Legal Retailers in California Avoid Selling Pot to Minors

Stephen Andrews
13 Jun 2022

One of the ever-prevalent myths about cannabis is that teens can easily get their hands on it, even at legal dispensaries where vendors are required to ask for your ID so they can complete the sale. However, a recent study in California shows that not a single dispensary in the state has been caught selling weed to minors. This is consistent with other states, such as Colorado and Washington, where similar checkups have been done in recent years.

A new study confirms that adult-use dispensaries in the Golden State play by the rules. Vendors appear to be continuously checking IDs as required by state law.

How did this conclusion come to be, you may ask? Researchers hired undercover patrons who looked underage to 50 randomly selected dispensaries in the nation's largest market to see if they could get pot without first showing an ID as required. But vendors were following rules at every location. Everyone reportedly asked for an ID before proceeding to sales. 

The study results were published last month in the Journal of Safety Research. Various retail locations were included in the observation, including a few entities that it turned out sold medical cannabis only. All data collection was completed before the onset of the pandemic. 

"The objective of the current study was to assess the ease of access to marijuana by underage patrons at recreational marijuana outlets in California, where recreational marijuana was legalized in 2016," write the authors in the study abstract. 

Under Californian law, any adult above the age of 21 can legally purchase weed. Young people between 18 and 20 may also buy cannabis products, given that they have a doctor's recommendation. 

"It appears that licensed California recreational marijuana outlets avoid selling marijuana to underage customers. One reason could be a strong incentive for recreational marijuana outlet owners and managers to avoid being shut down for an illegal activity," said the authors. 

The penalty for furnishing pot to an underaged person in California is up to six months in jail and a $500 fine for a first offense. 

One of the main concerns of young people using marijuana is that they frequently engage in driving after marijuana use. The research team cited an earlier report from 2017, which claims that 64% of males and 33% of females who said they frequently use marijuana also said they were intoxicated with marijuana while operating a vehicle in the last 30 days.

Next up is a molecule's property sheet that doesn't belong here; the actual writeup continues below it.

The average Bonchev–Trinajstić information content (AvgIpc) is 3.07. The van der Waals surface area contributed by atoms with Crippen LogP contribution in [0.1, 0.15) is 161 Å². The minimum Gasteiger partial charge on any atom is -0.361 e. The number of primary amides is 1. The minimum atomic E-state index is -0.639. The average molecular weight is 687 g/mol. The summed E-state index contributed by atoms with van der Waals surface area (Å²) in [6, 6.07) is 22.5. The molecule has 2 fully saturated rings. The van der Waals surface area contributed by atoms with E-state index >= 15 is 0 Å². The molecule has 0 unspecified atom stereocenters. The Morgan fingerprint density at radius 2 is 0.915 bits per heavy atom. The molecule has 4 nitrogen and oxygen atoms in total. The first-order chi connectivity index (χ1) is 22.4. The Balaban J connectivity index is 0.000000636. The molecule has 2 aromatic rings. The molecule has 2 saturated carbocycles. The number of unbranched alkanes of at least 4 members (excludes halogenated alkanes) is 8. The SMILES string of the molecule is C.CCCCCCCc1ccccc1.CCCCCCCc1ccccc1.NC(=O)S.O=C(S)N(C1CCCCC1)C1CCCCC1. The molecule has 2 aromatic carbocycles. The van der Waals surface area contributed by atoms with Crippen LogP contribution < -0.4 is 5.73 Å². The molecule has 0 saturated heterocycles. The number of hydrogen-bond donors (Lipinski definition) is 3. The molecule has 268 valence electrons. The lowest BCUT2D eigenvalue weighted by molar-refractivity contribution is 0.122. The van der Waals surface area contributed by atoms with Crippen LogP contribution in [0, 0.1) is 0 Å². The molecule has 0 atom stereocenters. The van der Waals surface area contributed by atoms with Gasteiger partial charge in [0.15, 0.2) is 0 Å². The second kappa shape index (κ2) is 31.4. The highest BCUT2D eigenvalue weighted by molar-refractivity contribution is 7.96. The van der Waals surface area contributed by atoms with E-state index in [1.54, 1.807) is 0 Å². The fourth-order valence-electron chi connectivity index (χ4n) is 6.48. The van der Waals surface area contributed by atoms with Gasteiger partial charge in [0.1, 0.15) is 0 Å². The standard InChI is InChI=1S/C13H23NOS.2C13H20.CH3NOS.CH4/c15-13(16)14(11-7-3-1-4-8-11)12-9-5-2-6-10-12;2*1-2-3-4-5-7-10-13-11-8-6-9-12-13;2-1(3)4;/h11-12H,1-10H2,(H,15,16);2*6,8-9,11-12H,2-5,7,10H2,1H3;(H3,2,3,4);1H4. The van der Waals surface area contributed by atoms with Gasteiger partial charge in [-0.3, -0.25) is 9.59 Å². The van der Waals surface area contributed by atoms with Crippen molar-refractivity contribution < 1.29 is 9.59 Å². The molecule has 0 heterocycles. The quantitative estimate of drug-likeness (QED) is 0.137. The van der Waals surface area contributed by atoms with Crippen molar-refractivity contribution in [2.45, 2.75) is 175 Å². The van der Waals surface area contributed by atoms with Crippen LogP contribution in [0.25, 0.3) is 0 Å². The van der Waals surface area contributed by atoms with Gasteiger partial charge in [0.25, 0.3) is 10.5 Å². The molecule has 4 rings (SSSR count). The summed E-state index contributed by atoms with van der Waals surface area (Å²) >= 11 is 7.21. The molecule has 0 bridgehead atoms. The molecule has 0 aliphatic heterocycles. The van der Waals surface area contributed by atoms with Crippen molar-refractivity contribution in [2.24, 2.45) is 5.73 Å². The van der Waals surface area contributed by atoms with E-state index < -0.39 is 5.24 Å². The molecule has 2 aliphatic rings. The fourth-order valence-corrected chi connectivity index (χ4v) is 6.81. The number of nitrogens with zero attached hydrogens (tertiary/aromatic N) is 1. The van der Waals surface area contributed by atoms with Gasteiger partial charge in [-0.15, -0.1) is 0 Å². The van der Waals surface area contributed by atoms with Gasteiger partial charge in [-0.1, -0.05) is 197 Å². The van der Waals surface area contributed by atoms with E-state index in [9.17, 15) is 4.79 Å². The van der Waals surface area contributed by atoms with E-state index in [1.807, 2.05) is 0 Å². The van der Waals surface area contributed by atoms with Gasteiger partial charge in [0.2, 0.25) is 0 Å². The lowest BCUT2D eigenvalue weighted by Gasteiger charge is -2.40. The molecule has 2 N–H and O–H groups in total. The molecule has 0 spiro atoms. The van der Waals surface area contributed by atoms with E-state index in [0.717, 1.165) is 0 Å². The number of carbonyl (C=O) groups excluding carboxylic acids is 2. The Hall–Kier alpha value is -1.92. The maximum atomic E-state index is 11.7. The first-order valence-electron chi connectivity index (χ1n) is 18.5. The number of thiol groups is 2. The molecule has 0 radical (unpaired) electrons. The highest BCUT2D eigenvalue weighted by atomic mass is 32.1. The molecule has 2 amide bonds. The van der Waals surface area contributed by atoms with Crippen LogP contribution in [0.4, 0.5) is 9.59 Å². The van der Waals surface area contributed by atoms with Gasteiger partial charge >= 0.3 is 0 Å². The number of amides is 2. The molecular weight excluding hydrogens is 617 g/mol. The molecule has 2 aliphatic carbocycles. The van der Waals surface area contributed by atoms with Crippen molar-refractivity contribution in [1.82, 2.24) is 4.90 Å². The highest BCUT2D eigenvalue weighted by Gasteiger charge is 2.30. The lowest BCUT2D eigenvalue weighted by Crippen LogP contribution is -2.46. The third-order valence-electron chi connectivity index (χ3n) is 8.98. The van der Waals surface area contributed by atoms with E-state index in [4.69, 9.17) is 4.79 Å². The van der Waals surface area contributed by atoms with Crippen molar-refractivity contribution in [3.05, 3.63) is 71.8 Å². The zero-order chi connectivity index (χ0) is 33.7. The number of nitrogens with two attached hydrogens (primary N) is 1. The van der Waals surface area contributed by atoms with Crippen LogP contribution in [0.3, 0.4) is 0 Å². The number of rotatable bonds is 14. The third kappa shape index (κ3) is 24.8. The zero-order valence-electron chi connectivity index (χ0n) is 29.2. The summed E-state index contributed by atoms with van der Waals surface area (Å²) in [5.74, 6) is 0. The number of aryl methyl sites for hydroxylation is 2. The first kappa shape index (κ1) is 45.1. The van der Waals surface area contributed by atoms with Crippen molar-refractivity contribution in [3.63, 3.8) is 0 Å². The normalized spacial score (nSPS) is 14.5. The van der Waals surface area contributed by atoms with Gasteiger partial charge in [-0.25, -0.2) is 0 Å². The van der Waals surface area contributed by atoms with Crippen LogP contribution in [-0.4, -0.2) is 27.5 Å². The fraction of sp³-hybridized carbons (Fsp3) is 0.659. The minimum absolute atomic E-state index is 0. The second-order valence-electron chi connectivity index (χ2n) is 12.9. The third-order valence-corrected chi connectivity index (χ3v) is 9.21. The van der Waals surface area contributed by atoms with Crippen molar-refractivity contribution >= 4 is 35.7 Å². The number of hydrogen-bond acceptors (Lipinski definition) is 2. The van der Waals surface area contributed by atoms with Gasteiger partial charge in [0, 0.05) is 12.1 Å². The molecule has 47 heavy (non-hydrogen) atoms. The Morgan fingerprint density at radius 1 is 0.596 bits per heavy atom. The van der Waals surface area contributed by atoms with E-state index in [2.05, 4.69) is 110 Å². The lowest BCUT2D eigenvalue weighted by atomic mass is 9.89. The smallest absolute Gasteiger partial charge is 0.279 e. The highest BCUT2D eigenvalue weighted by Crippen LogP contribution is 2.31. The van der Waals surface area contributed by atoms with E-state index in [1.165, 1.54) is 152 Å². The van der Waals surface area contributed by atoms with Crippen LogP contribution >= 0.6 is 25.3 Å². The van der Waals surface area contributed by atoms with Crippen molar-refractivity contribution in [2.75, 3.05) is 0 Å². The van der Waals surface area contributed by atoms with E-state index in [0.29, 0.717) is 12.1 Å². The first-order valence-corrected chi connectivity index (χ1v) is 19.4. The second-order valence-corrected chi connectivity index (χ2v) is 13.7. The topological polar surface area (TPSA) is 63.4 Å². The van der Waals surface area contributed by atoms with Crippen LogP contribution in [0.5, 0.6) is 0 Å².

A Youth Risk Behavior Study from the same year found that among teen drivers who've reported marijuana use, nearly 50% reported driving under the influence. 

The legalization of marijuana in California has been somewhat associated with an increase in adolescent marijuana use, which is not the case in other legal states. Usually, legalization results in a decrease in marijuana use among adolescents. 

From here stems the concern that if recreational marijuana outlets in California are selling marijuana to underage youth, there could potentially be an increase in youth driving shortly after consuming marijuana products. 

Another survey has found that up to 90% of 12th graders reported that pot is easy to obtain. However, it is suggested that young people usually get weed from older friends or siblings and at parties rather than attempting a purchase at a legal outlet. Only a small percent of young people have said they have actually bought their stash from a legal marijuana retailer. 

Studies seeking to answer whether legal outlets sell weed to minors have previously been conducted in Colorado and Washington. 

One Colorado study from 2016 found that 95% of pseudo- underage buyers attempts were unable to complete marijuana purchases at licensed retailers. 

In 2018, the Washington State Liquor and Cannabis Board reported that 92% of 2,664 underage compliance checks carried out in the state in the span of three years resulted in the sales being denied.

These results are encouraging and are in favor of the legal cannabis sector. They show that the system is functioning and that retailers obey the rules. But if there is anything else to worry authorities and parents, it is that where there is a will, there's a way for underage young people to find weed. Whether the weed they delegate from their older peers comes from legal sources remains unclear. 

Stephen Andrews